Well we solved the problem now. First we had to install a new default.script and make it executable. Than run it via "udhcpc -s (path)/default.script eth0".

I have followed every single instruction noted above but still no luck.

1. Do I need any specific settings on my Win7-64 laptop?
2. I tried to turn off "Windows Firewall", still no luck
Any other suggestions? I am not a network expert which makes it a little harder.

Please help!!!

despite setting the nameserver or using minicom i still have problem ping

I am using ubuntu 12.04 64bit on VMware.

Thank your for your nice tutorial. I tried to follow your tutorial to setup for my QEMU but it didn't work.
This is my situtiation. I am using Windows as a host. Then, I install Linux Ubuntu 16.4 on the virtual box as a guest machine. I use NAT as network setting between two machine. In the virtual box, I install the QEMU and it runs successfully.
Now how can I setup a internet connection in the QEMU? This is the command line with option to run the QEMU:

./arm-softmmu/qemu-system-arm -M xilinx-zynq-a9 -m 1024 -serial null -serial mon:stdio -kern-dtb ./xilinx_zynq.dtb -smp 2 -nographic -kernel kernel/zImage -initrd filesystem/ramdisk.img -net nic,model=cadence_gem -net user -tftp ~/ -redir tcp:10023::23 -redir tcp:10080::80 -redir tcp:10022::22 -redir tcp:10021::21 -redir tcp:1234::1234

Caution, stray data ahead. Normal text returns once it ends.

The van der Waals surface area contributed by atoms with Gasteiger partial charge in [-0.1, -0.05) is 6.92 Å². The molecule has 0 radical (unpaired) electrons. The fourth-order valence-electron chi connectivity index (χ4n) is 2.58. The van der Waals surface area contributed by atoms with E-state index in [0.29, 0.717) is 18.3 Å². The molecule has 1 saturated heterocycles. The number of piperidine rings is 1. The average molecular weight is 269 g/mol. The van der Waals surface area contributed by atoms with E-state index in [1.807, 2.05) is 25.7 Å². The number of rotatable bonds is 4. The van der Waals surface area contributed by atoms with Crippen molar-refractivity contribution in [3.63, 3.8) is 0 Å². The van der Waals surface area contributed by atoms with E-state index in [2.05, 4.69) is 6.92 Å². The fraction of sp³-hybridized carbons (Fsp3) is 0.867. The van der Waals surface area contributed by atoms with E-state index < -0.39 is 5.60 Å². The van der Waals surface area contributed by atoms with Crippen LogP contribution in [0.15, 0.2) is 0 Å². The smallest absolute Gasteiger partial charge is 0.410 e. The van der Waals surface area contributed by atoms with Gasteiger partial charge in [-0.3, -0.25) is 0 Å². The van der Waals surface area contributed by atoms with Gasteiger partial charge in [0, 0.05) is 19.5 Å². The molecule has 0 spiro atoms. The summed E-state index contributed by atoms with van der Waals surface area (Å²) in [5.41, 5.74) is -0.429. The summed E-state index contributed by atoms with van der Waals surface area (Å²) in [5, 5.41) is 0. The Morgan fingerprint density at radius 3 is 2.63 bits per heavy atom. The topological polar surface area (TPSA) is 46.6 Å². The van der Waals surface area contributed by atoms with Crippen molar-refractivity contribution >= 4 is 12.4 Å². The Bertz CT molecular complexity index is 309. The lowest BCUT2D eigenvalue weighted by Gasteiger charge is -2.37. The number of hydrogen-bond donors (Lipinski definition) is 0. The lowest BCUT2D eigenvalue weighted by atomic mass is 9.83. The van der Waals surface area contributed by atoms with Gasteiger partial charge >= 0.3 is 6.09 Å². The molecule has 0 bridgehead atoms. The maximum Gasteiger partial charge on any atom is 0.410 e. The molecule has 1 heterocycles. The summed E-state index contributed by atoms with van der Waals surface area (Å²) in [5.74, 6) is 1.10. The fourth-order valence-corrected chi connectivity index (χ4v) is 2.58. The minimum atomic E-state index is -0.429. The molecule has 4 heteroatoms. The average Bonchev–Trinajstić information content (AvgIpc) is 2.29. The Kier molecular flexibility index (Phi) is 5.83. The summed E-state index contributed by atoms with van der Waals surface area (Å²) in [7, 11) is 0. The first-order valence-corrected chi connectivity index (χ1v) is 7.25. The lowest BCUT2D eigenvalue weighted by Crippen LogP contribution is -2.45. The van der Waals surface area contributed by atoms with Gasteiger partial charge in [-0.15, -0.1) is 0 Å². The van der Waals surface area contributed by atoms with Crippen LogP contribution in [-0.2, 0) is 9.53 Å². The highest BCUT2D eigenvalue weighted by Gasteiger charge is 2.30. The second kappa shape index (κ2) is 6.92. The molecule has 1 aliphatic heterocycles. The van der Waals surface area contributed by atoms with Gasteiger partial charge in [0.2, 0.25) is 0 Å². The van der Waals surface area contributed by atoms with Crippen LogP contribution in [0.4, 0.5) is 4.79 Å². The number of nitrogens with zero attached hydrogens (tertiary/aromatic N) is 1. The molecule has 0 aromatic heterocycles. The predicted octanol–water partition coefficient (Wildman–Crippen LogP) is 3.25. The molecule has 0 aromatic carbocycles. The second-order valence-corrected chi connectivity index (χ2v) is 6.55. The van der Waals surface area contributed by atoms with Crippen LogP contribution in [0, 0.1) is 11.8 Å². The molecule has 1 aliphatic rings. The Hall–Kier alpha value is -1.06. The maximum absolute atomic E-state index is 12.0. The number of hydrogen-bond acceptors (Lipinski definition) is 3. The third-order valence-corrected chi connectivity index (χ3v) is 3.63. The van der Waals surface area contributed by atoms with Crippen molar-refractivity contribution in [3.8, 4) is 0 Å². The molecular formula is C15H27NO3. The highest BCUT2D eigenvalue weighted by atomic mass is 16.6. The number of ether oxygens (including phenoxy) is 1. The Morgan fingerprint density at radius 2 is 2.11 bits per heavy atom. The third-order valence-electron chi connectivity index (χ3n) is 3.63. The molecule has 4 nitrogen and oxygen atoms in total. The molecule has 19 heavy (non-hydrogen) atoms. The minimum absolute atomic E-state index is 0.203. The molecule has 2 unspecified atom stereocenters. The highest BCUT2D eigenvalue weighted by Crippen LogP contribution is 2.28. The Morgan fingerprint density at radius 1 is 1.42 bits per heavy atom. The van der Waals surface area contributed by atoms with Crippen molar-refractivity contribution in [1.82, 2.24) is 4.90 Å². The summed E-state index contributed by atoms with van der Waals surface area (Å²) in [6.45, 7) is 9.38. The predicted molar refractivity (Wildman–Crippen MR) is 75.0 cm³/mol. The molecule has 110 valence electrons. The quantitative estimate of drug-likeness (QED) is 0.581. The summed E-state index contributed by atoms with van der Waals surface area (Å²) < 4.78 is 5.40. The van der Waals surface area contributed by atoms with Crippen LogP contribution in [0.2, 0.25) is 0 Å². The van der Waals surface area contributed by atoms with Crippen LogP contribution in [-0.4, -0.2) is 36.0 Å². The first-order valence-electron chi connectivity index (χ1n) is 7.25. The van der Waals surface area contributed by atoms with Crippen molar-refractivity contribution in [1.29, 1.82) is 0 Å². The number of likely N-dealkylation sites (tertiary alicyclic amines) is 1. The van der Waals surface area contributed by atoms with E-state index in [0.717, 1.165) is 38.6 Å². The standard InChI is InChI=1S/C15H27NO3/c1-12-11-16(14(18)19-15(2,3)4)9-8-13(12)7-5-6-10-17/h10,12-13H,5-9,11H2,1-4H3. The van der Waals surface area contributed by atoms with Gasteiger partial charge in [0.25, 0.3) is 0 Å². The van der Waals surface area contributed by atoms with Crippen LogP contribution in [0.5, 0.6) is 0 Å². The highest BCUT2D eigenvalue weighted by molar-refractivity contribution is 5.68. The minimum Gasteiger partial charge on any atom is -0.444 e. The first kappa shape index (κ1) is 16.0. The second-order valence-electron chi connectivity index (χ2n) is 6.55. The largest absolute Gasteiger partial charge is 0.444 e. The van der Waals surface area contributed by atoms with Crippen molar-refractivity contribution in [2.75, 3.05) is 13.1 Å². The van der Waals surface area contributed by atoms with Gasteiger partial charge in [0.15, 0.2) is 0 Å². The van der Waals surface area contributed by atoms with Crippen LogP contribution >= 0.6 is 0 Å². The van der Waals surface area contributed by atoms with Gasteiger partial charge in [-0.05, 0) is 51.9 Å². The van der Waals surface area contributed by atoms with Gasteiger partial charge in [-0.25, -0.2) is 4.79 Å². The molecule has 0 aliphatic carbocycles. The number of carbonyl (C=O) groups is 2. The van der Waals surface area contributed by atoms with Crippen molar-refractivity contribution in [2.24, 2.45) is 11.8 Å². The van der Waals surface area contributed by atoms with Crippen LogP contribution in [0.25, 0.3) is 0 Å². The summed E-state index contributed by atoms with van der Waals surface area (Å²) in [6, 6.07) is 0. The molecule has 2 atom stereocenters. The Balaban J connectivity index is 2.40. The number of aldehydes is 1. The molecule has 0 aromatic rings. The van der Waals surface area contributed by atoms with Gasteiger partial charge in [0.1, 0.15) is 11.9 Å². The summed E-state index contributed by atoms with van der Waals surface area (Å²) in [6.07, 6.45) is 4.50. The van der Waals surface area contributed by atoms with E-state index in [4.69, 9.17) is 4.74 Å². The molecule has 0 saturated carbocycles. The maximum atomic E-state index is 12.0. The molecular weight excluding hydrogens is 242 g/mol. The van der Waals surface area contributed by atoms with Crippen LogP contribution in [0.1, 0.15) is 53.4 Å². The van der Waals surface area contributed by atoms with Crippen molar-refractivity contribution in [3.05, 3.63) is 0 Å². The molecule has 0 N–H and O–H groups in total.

When I check the IP address of QEMU. It is same with Ubuntu OS's IP address as follow:
IP address:
This is information when I use the route command
Destination     Gateway     Genmask          Flags  Metric  Ref  Use   Iface
default                 UG      0          0           0  eth0           *          U         0          0           0  eth0

Zedboard network is going well right now, and I hope it keeps going well. If it stops in the next few months due to the i don't want to write my essay, then it will real sad to see that. I support this network.

I agree with both the explanation and the solution: examine how many difficulties this has created, and how many relief hours have gone into correcting this problem, and how many custom essay company IT operators have spent time looking for solutions. Simplistic is best - I don't want my servers to be switching the DNS to something I don't need.


Zedboard network is going well, I guess both solution are right: examine how many difficulties this has created, and how many relief hours have gone into correcting this problem, Grand Essay supports this network.